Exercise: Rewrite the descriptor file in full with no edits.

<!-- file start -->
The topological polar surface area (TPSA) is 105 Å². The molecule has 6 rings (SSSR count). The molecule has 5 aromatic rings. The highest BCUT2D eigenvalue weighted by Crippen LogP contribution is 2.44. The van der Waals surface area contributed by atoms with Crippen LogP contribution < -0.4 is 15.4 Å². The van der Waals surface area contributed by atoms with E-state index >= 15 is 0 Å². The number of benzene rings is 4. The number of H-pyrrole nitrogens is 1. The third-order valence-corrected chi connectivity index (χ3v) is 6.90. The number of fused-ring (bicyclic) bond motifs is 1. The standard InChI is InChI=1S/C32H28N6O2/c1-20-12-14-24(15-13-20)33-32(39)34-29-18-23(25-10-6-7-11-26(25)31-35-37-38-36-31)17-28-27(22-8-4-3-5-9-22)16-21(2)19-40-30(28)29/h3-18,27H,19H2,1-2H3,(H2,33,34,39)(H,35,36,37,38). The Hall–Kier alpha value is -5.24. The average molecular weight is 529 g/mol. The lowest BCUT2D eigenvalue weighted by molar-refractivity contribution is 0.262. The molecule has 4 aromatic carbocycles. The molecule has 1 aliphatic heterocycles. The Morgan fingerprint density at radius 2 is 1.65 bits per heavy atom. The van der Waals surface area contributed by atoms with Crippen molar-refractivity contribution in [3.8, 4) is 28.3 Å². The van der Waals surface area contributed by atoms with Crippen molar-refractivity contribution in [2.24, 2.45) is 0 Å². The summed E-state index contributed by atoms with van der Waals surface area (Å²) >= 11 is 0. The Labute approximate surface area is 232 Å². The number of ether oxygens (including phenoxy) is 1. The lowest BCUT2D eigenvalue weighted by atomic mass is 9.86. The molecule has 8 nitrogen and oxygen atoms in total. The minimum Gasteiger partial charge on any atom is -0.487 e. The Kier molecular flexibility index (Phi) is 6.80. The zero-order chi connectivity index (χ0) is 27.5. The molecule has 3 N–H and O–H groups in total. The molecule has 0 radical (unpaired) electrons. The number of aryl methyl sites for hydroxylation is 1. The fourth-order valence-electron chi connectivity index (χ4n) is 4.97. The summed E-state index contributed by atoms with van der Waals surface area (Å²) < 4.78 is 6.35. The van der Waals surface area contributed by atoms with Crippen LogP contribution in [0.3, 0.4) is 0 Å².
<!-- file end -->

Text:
The topological polar surface area (TPSA) is 105 Å². The molecule has 6 rings (SSSR count). The molecule has 5 aromatic rings. The highest BCUT2D eigenvalue weighted by Crippen LogP contribution is 2.44. The van der Waals surface area contributed by atoms with Crippen LogP contribution < -0.4 is 15.4 Å². The van der Waals surface area contributed by atoms with E-state index >= 15 is 0 Å². The number of benzene rings is 4. The number of H-pyrrole nitrogens is 1. The third-order valence-corrected chi connectivity index (χ3v) is 6.90. The number of fused-ring (bicyclic) bond motifs is 1. The standard InChI is InChI=1S/C32H28N6O2/c1-20-12-14-24(15-13-20)33-32(39)34-29-18-23(25-10-6-7-11-26(25)31-35-37-38-36-31)17-28-27(22-8-4-3-5-9-22)16-21(2)19-40-30(28)29/h3-18,27H,19H2,1-2H3,(H2,33,34,39)(H,35,36,37,38). The Hall–Kier alpha value is -5.24. The average molecular weight is 529 g/mol. The lowest BCUT2D eigenvalue weighted by molar-refractivity contribution is 0.262. The molecule has 4 aromatic carbocycles. The molecule has 1 aliphatic heterocycles. The Morgan fingerprint density at radius 2 is 1.65 bits per heavy atom. The van der Waals surface area contributed by atoms with Crippen molar-refractivity contribution in [3.8, 4) is 28.3 Å². The van der Waals surface area contributed by atoms with Crippen molar-refractivity contribution in [2.24, 2.45) is 0 Å². The summed E-state index contributed by atoms with van der Waals surface area (Å²) >= 11 is 0. The Labute approximate surface area is 232 Å². The number of ether oxygens (including phenoxy) is 1. The lowest BCUT2D eigenvalue weighted by atomic mass is 9.86. The molecule has 8 nitrogen and oxygen atoms in total. The minimum Gasteiger partial charge on any atom is -0.487 e. The Kier molecular flexibility index (Phi) is 6.80. The zero-order chi connectivity index (χ0) is 27.5. The molecule has 3 N–H and O–H groups in total. The molecule has 0 radical (unpaired) electrons. The number of aryl methyl sites for hydroxylation is 1. The fourth-order valence-electron chi connectivity index (χ4n) is 4.97. The summed E-state index contributed by atoms with van der Waals surface area (Å²) < 4.78 is 6.35. The van der Waals surface area contributed by atoms with Crippen LogP contribution in [0.3, 0.4) is 0 Å².